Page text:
Victor Davis Hanson has an excellent article at NRO that focuses on the boomerang effect that the Covid-19 crisis could have on China's ambitions--hopefully:

China Boomeranging
Its bad behavior in the wake of COVID-19 will leave it in its weakest global position in memory. And the U.S. will emerge stronger.

Of course, never underestimate the shortsightedness of the corrupted Western societies and their leaders. Again, the US is very fortunate in its president at this juncture. As an aside, Hanson is on a similar page to the one I'm on in expressing optimism for the US situation. Excerpts:

Sometime in late November the Chinese Communist Party apparat was aware that the ingredients of some sort of an epidemic were brewing in Wuhan. Soon after, it was also clear to them that a new type of coronavirus was on the loose, a threat they might have taken more seriously given the similar Chinese origins of the prior toxic SARS coronavirus and the resources of a Level 4 virology lab nearby.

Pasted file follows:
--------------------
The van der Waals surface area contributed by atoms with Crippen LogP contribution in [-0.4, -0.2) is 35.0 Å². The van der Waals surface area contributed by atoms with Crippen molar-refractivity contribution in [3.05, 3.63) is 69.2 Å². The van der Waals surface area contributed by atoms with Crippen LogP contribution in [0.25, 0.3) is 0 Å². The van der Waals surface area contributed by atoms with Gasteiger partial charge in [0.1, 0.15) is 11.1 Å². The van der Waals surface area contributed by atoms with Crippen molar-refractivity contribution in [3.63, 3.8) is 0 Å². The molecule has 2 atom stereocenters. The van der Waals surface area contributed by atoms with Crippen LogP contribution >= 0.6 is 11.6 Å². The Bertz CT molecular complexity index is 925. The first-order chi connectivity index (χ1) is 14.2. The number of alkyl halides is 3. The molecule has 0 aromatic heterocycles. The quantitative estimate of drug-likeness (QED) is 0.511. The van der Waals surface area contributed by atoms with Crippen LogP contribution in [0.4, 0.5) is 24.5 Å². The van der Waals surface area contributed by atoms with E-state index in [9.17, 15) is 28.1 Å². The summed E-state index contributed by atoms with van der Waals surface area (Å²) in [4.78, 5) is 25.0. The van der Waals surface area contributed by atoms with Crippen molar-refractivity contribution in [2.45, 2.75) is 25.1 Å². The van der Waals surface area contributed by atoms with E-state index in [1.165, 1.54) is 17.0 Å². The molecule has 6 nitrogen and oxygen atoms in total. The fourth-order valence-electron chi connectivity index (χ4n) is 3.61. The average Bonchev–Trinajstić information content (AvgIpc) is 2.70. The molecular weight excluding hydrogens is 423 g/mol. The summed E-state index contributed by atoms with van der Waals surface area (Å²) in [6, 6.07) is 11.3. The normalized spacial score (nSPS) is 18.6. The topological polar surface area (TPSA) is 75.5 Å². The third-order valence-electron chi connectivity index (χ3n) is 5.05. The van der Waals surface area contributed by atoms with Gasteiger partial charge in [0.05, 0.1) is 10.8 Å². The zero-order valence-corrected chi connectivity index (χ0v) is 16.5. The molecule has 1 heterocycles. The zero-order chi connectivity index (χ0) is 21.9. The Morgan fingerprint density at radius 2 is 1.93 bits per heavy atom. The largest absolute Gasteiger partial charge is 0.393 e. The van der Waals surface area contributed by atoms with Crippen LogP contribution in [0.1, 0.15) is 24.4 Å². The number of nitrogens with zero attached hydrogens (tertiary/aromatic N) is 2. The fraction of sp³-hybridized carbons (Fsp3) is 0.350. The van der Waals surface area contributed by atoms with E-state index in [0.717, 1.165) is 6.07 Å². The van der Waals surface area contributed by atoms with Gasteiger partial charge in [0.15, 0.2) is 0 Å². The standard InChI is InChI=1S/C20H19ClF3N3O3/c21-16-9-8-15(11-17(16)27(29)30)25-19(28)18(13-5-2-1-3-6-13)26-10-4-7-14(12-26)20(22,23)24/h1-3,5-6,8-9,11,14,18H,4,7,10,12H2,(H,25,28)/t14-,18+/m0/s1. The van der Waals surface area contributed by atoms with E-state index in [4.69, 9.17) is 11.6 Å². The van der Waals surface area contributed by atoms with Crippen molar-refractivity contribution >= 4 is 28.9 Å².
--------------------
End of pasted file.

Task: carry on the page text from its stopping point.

Yet the government initially hid all that knowledge from its own people in particular and in general from the world at large. Translated into American terms, that disingenuousness ensured that over 10,000 Chinese nationals and foreigners living in China flew every day on direct flights into the United States (Washington and California especially) from late November to the beginning of February, until the Trump travel ban of January 31. 
All this laxity was also known to the Communist apparat in Beijing, which must have been amused when Trump was roundly damned by his liberal critics as a xenophobe and racist for finally daring to stop the influx on January 31 — the first major leader to enact such a total ban.